Alien Logic, Part Three

An alien perspective.– During my early years in Korea, I taught children, mostly elementary school students, at a private academy. Sometimes, with the younger groups, particularly if there were some rambunctious boys in the class, I would exploit my foreignness and their low English levels by teasing them with the claim that I was an alien. After a few incredulous guffaws from the more confident boys, and just as the group’s mood began to develop into a general mocking skepticism, of the “Do you think we just fell off the turnip truck?” variety, I would pull out my Korean identification card and show them, right there in official government letters, the words “Alien Registration.” Though most of them recovered from the existential jolt fairly quickly, I always liked that moment, partly because it was an interesting lesson in the power of wishes. One could tell that many of the children, momentarily startled by my official secret, sort of wanted to believe it, even after they had recovered their senses and realized it could not be true. It was more fun to believe, at least a little, maybe just halfway, in the back of your mind, that the strange-looking man smiling at the front of the room might actually be…no! Impossible!…. But — what if…?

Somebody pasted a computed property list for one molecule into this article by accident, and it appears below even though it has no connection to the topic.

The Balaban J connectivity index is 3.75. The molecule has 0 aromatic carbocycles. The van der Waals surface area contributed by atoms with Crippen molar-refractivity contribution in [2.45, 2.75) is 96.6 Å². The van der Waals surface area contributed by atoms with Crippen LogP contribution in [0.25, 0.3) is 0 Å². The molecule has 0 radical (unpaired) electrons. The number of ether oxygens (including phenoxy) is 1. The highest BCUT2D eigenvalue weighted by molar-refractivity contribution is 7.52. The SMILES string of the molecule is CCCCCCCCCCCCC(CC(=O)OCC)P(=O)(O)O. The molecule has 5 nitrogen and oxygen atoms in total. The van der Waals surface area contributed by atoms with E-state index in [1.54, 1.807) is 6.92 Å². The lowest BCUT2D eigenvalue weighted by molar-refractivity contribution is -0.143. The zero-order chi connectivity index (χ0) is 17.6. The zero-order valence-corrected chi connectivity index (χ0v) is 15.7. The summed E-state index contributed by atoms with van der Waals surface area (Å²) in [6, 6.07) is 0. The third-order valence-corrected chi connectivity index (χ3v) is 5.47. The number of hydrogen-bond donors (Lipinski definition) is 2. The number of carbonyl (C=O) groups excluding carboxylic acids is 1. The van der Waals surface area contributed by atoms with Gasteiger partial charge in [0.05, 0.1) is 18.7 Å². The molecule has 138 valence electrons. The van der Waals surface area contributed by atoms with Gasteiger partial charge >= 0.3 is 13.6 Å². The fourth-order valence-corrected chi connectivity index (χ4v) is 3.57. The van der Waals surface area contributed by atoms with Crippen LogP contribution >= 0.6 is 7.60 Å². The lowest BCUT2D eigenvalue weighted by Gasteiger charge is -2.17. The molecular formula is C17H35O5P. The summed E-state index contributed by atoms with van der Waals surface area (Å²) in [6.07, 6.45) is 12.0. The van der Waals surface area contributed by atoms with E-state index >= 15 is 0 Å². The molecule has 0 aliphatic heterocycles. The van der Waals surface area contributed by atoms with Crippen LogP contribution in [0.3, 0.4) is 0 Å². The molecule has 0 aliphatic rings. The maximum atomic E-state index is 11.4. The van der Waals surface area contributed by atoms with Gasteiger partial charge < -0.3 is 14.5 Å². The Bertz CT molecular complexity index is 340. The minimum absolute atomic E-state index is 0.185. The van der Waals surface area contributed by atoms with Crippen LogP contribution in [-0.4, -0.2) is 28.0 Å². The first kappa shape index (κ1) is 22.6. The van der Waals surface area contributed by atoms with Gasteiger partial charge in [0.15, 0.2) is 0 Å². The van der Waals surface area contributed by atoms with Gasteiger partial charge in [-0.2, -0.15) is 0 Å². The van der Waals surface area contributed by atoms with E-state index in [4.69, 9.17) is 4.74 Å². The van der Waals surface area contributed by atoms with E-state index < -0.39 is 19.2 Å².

An alien perspective.— What is a human being? An emanation of the eternal world soul, if you are a neo-Platonist. A carbon being sourced in primordial cosmic residue, if you are a scientific materialist. As an Aristotelian of sorts, I am inclined to split the difference: A human being, defined according to his essential activity, is stardust striving to participate in the heavens’ everlasting imitative quest for the eternal thought that is their telos.

We are “aliens.” We are aliens — not of this Earth, in the most fundamental sense.

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